[Carl Orff’s Carmina Burana] Music that should accompany the memories…
(My father always said: Don’t settle for an ordinary life.)
Other lovers from the 1970s…
The married French radiologist, Pierre, with the severe features of a Christian Schad portrait, whose patients included many celebrities and Manhattan socialites.
Our first date was in the King Cole bar of the St. Regis Hotel. We hurriedly drank Kir Royales. A very attractive young woman sat alone nearby. He invited her to join us for dinner at Gino’s restaurant on Lexington. She accepted. The dinner was just dinner. She was an actress from Los Angeles and had come to New York to work on a film. Pierre wanted a ménage à trois; but it didn’t happen. (I think she was just an expensive hooker looking for customers.)
He came over to my apartment once a week with a cheap bottle of Beaujolais, some smelly French cheese, purple grapes, and Carr’s crackers. But, he was also cultured and refined; I learned a lot. He always wore underwear that came from Switzerland—softest fabric I ever touched.
We met in an elevator in the medical office building where both of us worked, when he complimented my black fedora with the wide brim. He liked to spank me, lightly and playfully, and talk dirty simultaneously.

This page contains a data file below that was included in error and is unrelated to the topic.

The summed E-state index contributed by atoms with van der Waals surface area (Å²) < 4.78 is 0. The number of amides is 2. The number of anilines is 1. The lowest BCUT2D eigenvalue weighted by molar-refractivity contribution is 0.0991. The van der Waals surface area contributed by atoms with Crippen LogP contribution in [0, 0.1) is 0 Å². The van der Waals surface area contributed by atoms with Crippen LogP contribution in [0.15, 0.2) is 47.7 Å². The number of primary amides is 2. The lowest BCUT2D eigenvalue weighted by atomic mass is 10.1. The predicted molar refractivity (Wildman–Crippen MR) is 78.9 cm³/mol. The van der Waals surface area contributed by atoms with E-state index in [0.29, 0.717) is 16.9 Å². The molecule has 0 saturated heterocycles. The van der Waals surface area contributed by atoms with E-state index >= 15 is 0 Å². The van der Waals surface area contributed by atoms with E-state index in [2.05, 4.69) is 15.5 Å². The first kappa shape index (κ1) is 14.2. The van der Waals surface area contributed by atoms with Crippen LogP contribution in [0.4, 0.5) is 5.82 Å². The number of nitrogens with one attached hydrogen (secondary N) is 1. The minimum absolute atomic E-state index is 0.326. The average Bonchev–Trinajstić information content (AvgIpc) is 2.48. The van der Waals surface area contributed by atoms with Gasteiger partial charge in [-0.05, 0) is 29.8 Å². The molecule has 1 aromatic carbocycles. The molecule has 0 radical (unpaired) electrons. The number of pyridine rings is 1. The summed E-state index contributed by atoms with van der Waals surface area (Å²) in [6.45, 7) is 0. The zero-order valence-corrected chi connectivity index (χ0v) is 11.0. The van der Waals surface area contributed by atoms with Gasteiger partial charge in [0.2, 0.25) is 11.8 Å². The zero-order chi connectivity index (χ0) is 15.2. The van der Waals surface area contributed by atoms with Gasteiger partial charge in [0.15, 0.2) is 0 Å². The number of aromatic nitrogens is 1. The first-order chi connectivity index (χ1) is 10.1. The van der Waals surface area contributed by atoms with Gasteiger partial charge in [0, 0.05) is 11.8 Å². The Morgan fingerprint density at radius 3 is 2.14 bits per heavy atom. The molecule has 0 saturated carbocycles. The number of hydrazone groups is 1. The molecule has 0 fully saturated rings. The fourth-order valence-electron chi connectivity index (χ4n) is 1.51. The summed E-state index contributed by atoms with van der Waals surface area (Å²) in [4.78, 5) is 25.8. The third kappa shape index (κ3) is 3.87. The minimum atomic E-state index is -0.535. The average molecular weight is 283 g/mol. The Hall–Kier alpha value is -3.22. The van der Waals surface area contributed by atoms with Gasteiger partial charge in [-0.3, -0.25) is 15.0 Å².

The South African psychiatrist whose fingernails were always dirty because he rode his bicycle everywhere and kept it well oiled. He thought I desperately needed him because of my unsavory childhood. We met on the street when he almost ran over me.
The Croatian who always giggled before and after sex. He gargled his snot and rinsed his teeth at meals with coffee. That was a very short-term relationship.
The Jewish art director who airbrushed photos for multinational cosmetic companies. He liked for me to wear a black garter belt and long silk stockings. We met in front of Rousseau’s “The Sleeping Gypsy” at the Museum of Modern Art on West 53rd Street.